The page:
A snoop inside The Stellar Boutique HQ

If you’re anything like me, having a nose behind the scenes and a peek into other peoples lives is somewhat of a guilty pleasure! So I decided to ‘open the doors’ into the heart of The Stellar Boutique and give you, my loyal customers, a perusal round the epicenter of the online fashion shop.

To call it simply ‘an office’ would be a slight injustice. Not just a stockroom, this little space of mine (converted from an old cow barn in my garden) provides me with the perfect place of focus and inspiration. A trove of vintage treasures and fashion finds, this little den is my ultimate ‘girl-cave’!

Welcome to where it all happens……

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No day at the office would be complete without some four-legged friends for company!!

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Boho Moroccan Kaftans Back In Stock!

Here at The Stellar Boutique we are celebrating the beginning of summer and, of course, festival season by bringing in a touch of the exotic with our hot array of Moroccan kaftans that are now back in stock.

The perfect summer essential to add a touch of bohemian glam, these gorgeous kaftan dresses are the genuine article, sourced from deep within the souks of the enchanted city of Marrakech. Each one has a traditional Moroccan embroidered trim and with the distinctive Arabian design on the front and back these kaftans have a true authenticity that won’t be found in your average high street store.

Incredibly versatile, these kaftans are an essential ‘must-have’ in every individuals’ holiday wardrobe. Perfect for throwing over your sun-kissed bod on the beach, they provide ideal protection from the sun but are loose, airy and light enough to keep you cool whilst making a style statement at the same!

Alternatively, team them with a boho belt, some gladiator sandals and a tassel bag and ‘Rock the Kasbah’ for the ultimate festival look for summer 2014.

Or simply wear yours to potter about in at home or the garden on those lazy, bohemian afternoons!

Either way, these kaftans are perfect for that super stylish, exotic summer cool.

Because we purchase our kaftans directly from the artisans of Morocco, we are able to ensure a fair trade policy. Working together to bring you unique North African delights straight out of the souks and delivered directly to your door.

As always, these beautiful kaftans are exclusive to The Stellar Boutique, guaranteeing you stylish and original fashion that cannot be found anywhere else!

Moroccan Kaftans, Back In Stock!
Moroccan Kaftans, Back In Stock!

Nothing less than full victory

“Nothing is ever really new in fashion… As you go back in time you would gradually find the predecessors of every ‘New’ Look.”

Seventy years ago an estimated 160,000-allied troops crossed the English Channel in an initial D-Day assault on 6th June 1944 from Portsmouth, the preeminent departure point for troops bound for Sword Beach. An attack of which not only paved the way for the defeat of Nazi Germany, but evoked the loss of approximately 2,500 allied troops in the ensue of battle. As the anniversary of the D-Day landings are being commemorated by hundreds of last surviving veterans on both sides of the English channel this weekend, we wanted to take a look at the cumbersome affect of a nation devastated by chaos and mass destruction spanning over a grueling six years of war on the fashion industry.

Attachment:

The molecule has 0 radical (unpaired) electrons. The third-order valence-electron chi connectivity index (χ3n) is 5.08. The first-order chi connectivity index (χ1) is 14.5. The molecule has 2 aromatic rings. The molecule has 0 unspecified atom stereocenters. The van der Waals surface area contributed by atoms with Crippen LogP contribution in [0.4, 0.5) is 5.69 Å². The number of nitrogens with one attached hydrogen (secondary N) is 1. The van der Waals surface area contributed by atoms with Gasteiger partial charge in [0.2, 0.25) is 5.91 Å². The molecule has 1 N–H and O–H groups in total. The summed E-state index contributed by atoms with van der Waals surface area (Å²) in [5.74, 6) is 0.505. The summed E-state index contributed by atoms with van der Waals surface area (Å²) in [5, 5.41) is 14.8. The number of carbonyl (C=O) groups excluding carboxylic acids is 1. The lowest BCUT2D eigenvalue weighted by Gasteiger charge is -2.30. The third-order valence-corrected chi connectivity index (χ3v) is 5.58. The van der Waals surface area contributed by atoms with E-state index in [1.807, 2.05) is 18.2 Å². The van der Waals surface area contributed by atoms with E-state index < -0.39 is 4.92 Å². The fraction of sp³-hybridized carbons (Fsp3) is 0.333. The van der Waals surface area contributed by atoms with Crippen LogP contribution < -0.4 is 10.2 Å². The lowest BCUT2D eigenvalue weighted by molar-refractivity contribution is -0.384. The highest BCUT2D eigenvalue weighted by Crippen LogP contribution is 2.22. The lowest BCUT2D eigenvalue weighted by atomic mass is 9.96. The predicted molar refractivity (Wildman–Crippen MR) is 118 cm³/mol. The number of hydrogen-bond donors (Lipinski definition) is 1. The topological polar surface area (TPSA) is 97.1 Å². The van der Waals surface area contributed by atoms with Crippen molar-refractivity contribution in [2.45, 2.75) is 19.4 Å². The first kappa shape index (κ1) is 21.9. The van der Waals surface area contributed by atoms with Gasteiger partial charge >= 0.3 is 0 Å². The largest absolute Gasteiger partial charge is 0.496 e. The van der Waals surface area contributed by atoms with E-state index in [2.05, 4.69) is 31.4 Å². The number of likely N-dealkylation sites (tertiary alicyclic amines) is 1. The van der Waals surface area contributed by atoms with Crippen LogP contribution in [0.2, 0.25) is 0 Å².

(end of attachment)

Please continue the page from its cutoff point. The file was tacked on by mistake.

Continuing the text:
D-Day Operation Neptune, Channel 4
D-Day Operation Neptune, Channel 4

In an era of desolation and ruin, communities grew to connect in abutment, the populace developing economical measures and thus demonstrating the upmost creativity and ingenuity as a result of the worldwide rationing of textiles imposed in 1940 thus forcing women to dress in a practical and versatile manner, using up as little material as possible and those of synthetic nature, like viscose and nylon. In Britain coupons were introduced where people could exchange clothes for food, with the Board of Trade controlling suppliers and fronting the campaign “Make do and Mend,” encouraging society to recycle clothes and produce makeshift clothing until 1943.  Coinciding with this, the utility scheme was introduced, providing minimum quality clothing for a highly unreasonable price.  Inspired by the term “old dress, new hat,” women began to make hats from newsprint as well as turbans in 1942, made from veiling, ribbons and other less-restricted materials resulting in the decrease in hat sales. A different story in Paris, women were infuriated by rationing, taking revenge by wearing the most enormous hats, piled with bizarre decoration! People made whatever use they could of materials they could maintain, consequently inventing the “peasant” skirt, a patchwork skirt made from an array of useful materials in terms of fabric and ribbon that was to be sewn together in patchwork squares.  A trend featured heavily on the Autumn Winter 2014/15 catwalks by the likes of Phillip Lim, who cartoon brights and whimsical inspiration as opposed to his harsher, streetwise influences. Parisian couturiers presented lines with suggestive titles like ‘False Alarm’ and ‘Attack,’ featuring military jackets and gas masks in the bag while Pierre Balmain presented evening gowns named ‘Occupation’ and ‘Underground,’ – a trend cropping up on the European catwalks this Fall with Fendi’s swish/grandeur combination of heavy duty, stiff wool parkas and army jackets and bomber jacket rendered dresses coinciding with Versace’s upright tailored jackets featuring fringed epaulettes and ceremonial buttons.

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Junya Watanabe Autumn Winter 2014/15
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Phillip Lim Autumn Winter 2014/15

Our absolute favourite look of Autumn Winter 2014/15 is that of Zadig & Voltaire, with creative director Cecilia Bönström describing the collection as a “A military winter with a bohemian feel,” encompassing androgynous masculine and feminine clashes of lace, sequins and utilitarian jackets.